2. paper towels, or any towels, in the bathroom
3. privacy while showering
4. not sleeping in a room full of snorers
5. wearing clean clothes
6. getting a full night’s sleep
“There is a vast, rich reality of obedience beneath the feet of disciples. They are not the first persons to ascend these slopes on their way of obedience to God, and they will not be the last.” – Eugene Peterson
This is the most striking thing about Camino for me – I am not the first to walk this, and I am not the last. We have been walking this path for thousands of years, all in our own way walking to God.

Day 13: O Pino (Arca)
It was overcast this morning and misting when we left. The last hour or so it rained on us. It was cold and wet and miserable waiting on the albergue to open, and it opened late because a girl collapsed or something right in front of the door.
The restaurant we ate lunch at was really good – prices were low, portions huge, food genuinely good, and waitress nice. Oh! and the bathroom had hot water, AND soap, AND paper towels. We are all really looking forward to arriving tomorrow and being FINISHED.
On Psalm 133 and community: “How great to have everyone sharing a common purpose, traveling a common path, striving toward a common goal, that path and purpose and goal being God…Living together means seeing the oil flow over the head, down the face, through the beard, onto the shoulders of the other – and when I see that I know that my brother, my sister, is my priest. When we see the other as God’s anointed, our relationships are profoundly affected…we are set apart for service to one another. We meditate to one another the mysteries of God. We represent to one another the address of God.” – Eugene Peterson
This chapter [from A Long Obedience in the Same Direction] really hit home for me. I love the idea of community but tend to shrink back from the reality. I want to pick and choose who my community is, but that’s not the way it works. In fact I have been intentionally avoiding relationship with some of the people God has given me to be my community. And even though I’m convicted about it now, I’m still not sure I want to do anything about it.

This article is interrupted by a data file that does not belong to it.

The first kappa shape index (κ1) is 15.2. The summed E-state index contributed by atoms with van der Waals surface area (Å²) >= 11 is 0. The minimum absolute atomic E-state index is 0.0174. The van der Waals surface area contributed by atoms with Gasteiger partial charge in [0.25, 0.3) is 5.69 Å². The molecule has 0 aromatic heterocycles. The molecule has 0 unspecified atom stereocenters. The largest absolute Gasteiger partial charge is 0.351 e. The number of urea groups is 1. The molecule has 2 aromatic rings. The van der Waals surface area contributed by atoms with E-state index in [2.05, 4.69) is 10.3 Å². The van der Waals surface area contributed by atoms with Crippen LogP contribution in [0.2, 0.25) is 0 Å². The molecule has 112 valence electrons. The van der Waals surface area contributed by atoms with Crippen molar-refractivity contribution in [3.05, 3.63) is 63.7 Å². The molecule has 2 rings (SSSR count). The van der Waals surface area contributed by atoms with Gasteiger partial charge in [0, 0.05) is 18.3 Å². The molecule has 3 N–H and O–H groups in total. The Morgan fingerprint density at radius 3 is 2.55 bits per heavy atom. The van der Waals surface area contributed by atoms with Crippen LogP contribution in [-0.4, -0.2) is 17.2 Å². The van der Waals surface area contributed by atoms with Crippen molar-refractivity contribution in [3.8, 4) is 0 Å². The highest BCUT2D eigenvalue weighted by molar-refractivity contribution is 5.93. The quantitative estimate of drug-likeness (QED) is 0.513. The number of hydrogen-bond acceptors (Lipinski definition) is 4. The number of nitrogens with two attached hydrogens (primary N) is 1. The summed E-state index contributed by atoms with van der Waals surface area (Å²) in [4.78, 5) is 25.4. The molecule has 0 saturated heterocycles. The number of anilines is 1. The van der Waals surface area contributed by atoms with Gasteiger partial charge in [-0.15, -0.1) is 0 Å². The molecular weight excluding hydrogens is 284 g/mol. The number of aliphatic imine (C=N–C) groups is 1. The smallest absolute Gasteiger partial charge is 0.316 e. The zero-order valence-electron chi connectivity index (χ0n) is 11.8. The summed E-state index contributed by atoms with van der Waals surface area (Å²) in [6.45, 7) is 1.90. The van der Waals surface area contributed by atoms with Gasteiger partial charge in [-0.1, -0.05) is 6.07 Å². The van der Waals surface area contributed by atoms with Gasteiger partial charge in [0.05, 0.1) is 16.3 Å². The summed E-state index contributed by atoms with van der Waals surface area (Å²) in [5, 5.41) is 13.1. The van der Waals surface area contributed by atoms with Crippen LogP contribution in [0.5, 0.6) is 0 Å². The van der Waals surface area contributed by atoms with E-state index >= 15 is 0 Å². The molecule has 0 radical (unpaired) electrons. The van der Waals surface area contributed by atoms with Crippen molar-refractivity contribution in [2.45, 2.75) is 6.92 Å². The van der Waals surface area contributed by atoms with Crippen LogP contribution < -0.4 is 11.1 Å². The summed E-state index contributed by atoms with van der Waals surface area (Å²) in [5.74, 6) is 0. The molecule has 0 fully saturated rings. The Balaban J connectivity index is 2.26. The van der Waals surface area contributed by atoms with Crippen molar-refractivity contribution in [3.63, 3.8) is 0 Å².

Day 14: Santiago
We got into Santiago around 11. There was no particular sense of celebration, because the walk here was itself celebratory. Our band of 6 walked more or less together the whole way, talking and laughing and taking our time. (Maybe this is how we should have walked most days?) We waited in line for about 2 hours for our compostelas, then ate lunch at Burger King. While we were waiting in line, an old lady came up to us and said we could stay at her house, so we did. This is not something I would have considered a few weeks ago, but seems perfectly normal now.

And there you have it: 2 weeks that changed how I think about God, my views on luxury and comfort, the way I give (and possibly more importantly, receive) hospitality, my approach to friendship, how I make it through hardship, my feelings toward seashells and yellow arrows. I was miserable almost the entire time, yet I wouldn’t trade this experience for anything.